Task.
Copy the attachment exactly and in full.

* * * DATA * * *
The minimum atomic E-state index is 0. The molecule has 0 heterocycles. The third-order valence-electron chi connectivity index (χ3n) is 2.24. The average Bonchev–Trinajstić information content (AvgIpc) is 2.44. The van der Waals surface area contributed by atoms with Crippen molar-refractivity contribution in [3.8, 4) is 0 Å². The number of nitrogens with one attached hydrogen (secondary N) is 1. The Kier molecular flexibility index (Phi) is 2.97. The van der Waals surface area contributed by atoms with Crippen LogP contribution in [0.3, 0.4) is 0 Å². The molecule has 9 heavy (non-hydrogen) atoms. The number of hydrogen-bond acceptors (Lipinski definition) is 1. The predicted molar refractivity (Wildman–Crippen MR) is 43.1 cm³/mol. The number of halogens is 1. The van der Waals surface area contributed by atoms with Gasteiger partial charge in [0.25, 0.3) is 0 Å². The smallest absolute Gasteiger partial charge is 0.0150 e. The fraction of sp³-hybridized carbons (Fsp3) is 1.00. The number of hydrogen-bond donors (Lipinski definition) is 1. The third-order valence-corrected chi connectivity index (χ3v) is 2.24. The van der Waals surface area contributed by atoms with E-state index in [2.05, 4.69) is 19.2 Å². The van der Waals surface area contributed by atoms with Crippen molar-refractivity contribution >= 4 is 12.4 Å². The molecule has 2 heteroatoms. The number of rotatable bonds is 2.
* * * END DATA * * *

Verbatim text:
The minimum atomic E-state index is 0. The molecule has 0 heterocycles. The third-order valence-electron chi connectivity index (χ3n) is 2.24. The average Bonchev–Trinajstić information content (AvgIpc) is 2.44. The van der Waals surface area contributed by atoms with Crippen molar-refractivity contribution in [3.8, 4) is 0 Å². The number of nitrogens with one attached hydrogen (secondary N) is 1. The Kier molecular flexibility index (Phi) is 2.97. The van der Waals surface area contributed by atoms with Crippen LogP contribution in [0.3, 0.4) is 0 Å². The molecule has 9 heavy (non-hydrogen) atoms. The number of hydrogen-bond acceptors (Lipinski definition) is 1. The predicted molar refractivity (Wildman–Crippen MR) is 43.1 cm³/mol. The number of halogens is 1. The van der Waals surface area contributed by atoms with Gasteiger partial charge in [0.25, 0.3) is 0 Å². The smallest absolute Gasteiger partial charge is 0.0150 e. The fraction of sp³-hybridized carbons (Fsp3) is 1.00. The number of hydrogen-bond donors (Lipinski definition) is 1. The third-order valence-corrected chi connectivity index (χ3v) is 2.24. The van der Waals surface area contributed by atoms with E-state index in [2.05, 4.69) is 19.2 Å². The van der Waals surface area contributed by atoms with Crippen molar-refractivity contribution >= 4 is 12.4 Å². The molecule has 2 heteroatoms. The number of rotatable bonds is 2.